You have a table with 100 values in terms of temperature. It's clearly nonlinear to some degree (not insanely so over that range).
So you have a few ways of proceeding. Generally what you want to do is to fit the data to a function f so you can find T = f(a) where a is a variable that goes from 0 to 1 for 0 to 100%.
There are many ways to go about that. One is to find a polynomial of some degree that minimizes the least-squares error for each point. If the power is less than 100 you'll have some error, and generally the whole thing will get more numerically unstable the higher the degree. You could try fitting a polynomial of reasonable degree (say up to about 8) and see how well it fits with the points and how it behaves between the points.
One method that uses more storage but is typically very numerically stable is to use cubic splines where the result is a smooth (differentiable) curve that passes exactly through each of the given points and behaves reasonably between them.
The numbskull simple method is to store the points and do linear interpolation rather than a cubic spline. That's like drawing a straight line between the points, so it's ugly but it hits all the points exactly and isn't too crazy between the points if there are enough and the curve isn't too nonlinear.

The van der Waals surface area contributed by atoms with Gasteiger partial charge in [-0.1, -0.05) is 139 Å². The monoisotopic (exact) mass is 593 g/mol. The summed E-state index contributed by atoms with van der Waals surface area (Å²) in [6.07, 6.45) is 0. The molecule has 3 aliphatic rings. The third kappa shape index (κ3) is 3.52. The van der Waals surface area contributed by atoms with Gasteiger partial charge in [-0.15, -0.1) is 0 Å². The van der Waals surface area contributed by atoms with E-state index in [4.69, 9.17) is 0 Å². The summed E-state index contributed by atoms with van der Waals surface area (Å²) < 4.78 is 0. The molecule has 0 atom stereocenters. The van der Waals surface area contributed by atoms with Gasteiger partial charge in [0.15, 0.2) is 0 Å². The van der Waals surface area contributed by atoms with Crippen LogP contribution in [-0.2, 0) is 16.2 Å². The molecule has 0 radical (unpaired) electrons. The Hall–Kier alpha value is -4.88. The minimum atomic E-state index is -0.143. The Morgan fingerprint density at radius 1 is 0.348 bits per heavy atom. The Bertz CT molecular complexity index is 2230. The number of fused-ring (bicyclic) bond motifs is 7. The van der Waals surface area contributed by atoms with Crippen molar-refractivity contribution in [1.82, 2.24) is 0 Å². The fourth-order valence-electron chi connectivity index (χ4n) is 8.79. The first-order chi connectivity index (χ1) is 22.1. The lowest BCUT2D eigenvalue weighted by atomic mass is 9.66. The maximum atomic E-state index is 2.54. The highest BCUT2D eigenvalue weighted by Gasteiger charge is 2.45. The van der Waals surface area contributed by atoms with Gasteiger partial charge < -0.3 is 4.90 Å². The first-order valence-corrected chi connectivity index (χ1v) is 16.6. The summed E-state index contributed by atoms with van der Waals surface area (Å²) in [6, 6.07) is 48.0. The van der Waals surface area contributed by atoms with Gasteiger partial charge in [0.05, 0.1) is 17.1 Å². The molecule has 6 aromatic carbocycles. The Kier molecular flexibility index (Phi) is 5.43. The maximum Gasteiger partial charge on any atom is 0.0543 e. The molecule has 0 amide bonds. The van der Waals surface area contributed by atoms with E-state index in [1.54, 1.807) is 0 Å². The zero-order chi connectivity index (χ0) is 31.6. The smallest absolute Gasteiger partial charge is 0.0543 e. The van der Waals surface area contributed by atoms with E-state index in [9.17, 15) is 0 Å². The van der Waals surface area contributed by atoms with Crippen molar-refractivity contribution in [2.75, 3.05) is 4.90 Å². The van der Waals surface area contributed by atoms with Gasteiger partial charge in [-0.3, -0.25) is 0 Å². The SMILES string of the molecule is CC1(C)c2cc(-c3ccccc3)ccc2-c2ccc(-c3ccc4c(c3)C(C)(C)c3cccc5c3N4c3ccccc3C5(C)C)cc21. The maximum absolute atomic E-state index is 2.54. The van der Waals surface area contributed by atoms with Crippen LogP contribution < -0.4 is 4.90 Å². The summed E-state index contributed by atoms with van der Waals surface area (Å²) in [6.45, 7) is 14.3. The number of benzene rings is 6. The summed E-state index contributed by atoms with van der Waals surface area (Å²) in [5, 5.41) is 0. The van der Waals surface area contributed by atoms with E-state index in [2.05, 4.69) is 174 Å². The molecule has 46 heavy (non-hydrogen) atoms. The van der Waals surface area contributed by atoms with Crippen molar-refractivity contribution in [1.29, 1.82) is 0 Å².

The optimum method will depend on the computing resources available and the required bandwidth and the required accuracy. Since the variable is temperature, the bandwidth is likely rather low, and since the numbers are only given to 4 digits probably the accuracy isn't all that demanding either.
MATLAB (curve fitting toolbox, ideally) which is very much not free, or one of the free programs with similar capabilities (Octave or Scilab) is an easy way to proceed and you can easily find how to do it with the search terms provided. You can even use Microsoft Excel in some cases.
Note that numerically poorly conditioned algorithms can have unexpected results since you end up coming with a result that subtracts almost-equal large numbers from each other, and truncation or rounding can affect the results cosmetically or even materially, so be sure to check the algorithm carefully before deploying it.